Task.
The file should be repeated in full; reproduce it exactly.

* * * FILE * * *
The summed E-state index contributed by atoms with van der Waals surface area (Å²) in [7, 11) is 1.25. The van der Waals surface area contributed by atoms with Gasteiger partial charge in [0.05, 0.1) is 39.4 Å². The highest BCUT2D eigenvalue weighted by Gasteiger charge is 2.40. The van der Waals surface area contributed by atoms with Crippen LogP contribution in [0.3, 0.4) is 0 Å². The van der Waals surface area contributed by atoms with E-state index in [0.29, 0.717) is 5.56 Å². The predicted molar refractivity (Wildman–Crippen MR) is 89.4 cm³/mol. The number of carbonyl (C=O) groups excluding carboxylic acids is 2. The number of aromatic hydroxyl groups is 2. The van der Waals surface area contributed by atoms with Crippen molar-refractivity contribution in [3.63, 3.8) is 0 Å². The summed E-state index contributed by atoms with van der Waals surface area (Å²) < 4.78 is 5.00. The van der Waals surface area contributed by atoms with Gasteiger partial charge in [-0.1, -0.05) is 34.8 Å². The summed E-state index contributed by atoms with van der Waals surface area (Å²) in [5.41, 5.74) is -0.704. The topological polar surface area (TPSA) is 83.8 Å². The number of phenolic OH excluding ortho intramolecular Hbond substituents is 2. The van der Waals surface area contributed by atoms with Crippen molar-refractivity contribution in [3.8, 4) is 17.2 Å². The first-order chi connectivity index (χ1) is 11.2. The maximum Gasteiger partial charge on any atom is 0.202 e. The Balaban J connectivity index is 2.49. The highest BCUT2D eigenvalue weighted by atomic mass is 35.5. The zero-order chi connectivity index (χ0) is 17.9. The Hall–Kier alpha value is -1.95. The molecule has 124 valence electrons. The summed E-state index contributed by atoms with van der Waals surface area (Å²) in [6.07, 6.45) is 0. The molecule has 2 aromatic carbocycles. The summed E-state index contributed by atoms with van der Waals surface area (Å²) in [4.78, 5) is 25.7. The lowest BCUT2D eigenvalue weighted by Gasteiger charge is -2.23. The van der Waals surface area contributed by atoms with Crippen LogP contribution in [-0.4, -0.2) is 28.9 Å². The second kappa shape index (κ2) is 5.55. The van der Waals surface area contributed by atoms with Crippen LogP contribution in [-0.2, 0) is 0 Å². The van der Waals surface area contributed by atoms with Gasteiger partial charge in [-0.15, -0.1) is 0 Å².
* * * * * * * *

The summed E-state index contributed by atoms with van der Waals surface area (Å²) in [7, 11) is 1.25. The van der Waals surface area contributed by atoms with Gasteiger partial charge in [0.05, 0.1) is 39.4 Å². The highest BCUT2D eigenvalue weighted by Gasteiger charge is 2.40. The van der Waals surface area contributed by atoms with Crippen LogP contribution in [0.3, 0.4) is 0 Å². The van der Waals surface area contributed by atoms with E-state index in [0.29, 0.717) is 5.56 Å². The predicted molar refractivity (Wildman–Crippen MR) is 89.4 cm³/mol. The number of carbonyl (C=O) groups excluding carboxylic acids is 2. The number of aromatic hydroxyl groups is 2. The van der Waals surface area contributed by atoms with Crippen molar-refractivity contribution in [3.63, 3.8) is 0 Å². The summed E-state index contributed by atoms with van der Waals surface area (Å²) < 4.78 is 5.00. The van der Waals surface area contributed by atoms with Gasteiger partial charge in [-0.1, -0.05) is 34.8 Å². The summed E-state index contributed by atoms with van der Waals surface area (Å²) in [5.41, 5.74) is -0.704. The topological polar surface area (TPSA) is 83.8 Å². The number of phenolic OH excluding ortho intramolecular Hbond substituents is 2. The van der Waals surface area contributed by atoms with Crippen molar-refractivity contribution in [3.8, 4) is 17.2 Å². The first-order chi connectivity index (χ1) is 11.2. The maximum Gasteiger partial charge on any atom is 0.202 e. The Balaban J connectivity index is 2.49. The highest BCUT2D eigenvalue weighted by atomic mass is 35.5. The zero-order chi connectivity index (χ0) is 17.9. The Hall–Kier alpha value is -1.95. The molecule has 124 valence electrons. The summed E-state index contributed by atoms with van der Waals surface area (Å²) in [6.07, 6.45) is 0. The molecule has 2 aromatic carbocycles. The summed E-state index contributed by atoms with van der Waals surface area (Å²) in [4.78, 5) is 25.7. The lowest BCUT2D eigenvalue weighted by Gasteiger charge is -2.23. The van der Waals surface area contributed by atoms with Crippen LogP contribution in [-0.4, -0.2) is 28.9 Å². The second kappa shape index (κ2) is 5.55. The van der Waals surface area contributed by atoms with Crippen LogP contribution in [-0.2, 0) is 0 Å². The van der Waals surface area contributed by atoms with Gasteiger partial charge in [-0.15, -0.1) is 0 Å².